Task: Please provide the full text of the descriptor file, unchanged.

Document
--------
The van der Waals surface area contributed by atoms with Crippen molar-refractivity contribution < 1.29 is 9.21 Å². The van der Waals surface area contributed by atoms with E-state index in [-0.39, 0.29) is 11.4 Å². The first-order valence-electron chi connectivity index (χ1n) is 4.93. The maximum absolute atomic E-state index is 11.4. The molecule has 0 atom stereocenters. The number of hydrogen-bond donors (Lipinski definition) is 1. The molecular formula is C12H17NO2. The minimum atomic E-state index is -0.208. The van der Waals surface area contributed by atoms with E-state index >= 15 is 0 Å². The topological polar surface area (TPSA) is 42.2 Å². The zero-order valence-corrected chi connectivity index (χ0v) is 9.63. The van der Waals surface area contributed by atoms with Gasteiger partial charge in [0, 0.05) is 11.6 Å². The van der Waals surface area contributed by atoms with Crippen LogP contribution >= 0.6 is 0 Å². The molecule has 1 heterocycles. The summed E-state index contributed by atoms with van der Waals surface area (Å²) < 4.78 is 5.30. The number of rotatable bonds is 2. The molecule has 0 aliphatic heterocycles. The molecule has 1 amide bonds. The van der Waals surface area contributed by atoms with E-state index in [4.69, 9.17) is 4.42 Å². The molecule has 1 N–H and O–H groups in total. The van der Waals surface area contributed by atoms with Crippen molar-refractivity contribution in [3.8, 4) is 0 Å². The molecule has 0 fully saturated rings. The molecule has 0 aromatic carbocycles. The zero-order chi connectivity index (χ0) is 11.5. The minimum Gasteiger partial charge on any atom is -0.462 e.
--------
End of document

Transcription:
The van der Waals surface area contributed by atoms with Crippen molar-refractivity contribution < 1.29 is 9.21 Å². The van der Waals surface area contributed by atoms with E-state index in [-0.39, 0.29) is 11.4 Å². The first-order valence-electron chi connectivity index (χ1n) is 4.93. The maximum absolute atomic E-state index is 11.4. The molecule has 0 atom stereocenters. The number of hydrogen-bond donors (Lipinski definition) is 1. The molecular formula is C12H17NO2. The minimum atomic E-state index is -0.208. The van der Waals surface area contributed by atoms with E-state index >= 15 is 0 Å². The topological polar surface area (TPSA) is 42.2 Å². The zero-order valence-corrected chi connectivity index (χ0v) is 9.63. The van der Waals surface area contributed by atoms with Gasteiger partial charge in [0, 0.05) is 11.6 Å². The van der Waals surface area contributed by atoms with Crippen LogP contribution >= 0.6 is 0 Å². The molecule has 1 heterocycles. The summed E-state index contributed by atoms with van der Waals surface area (Å²) < 4.78 is 5.30. The number of rotatable bonds is 2. The molecule has 0 aliphatic heterocycles. The molecule has 1 amide bonds. The van der Waals surface area contributed by atoms with E-state index in [4.69, 9.17) is 4.42 Å². The molecule has 1 N–H and O–H groups in total. The van der Waals surface area contributed by atoms with Crippen molar-refractivity contribution in [3.8, 4) is 0 Å². The molecule has 0 fully saturated rings. The molecule has 0 aromatic carbocycles. The zero-order chi connectivity index (χ0) is 11.5. The minimum Gasteiger partial charge on any atom is -0.462 e.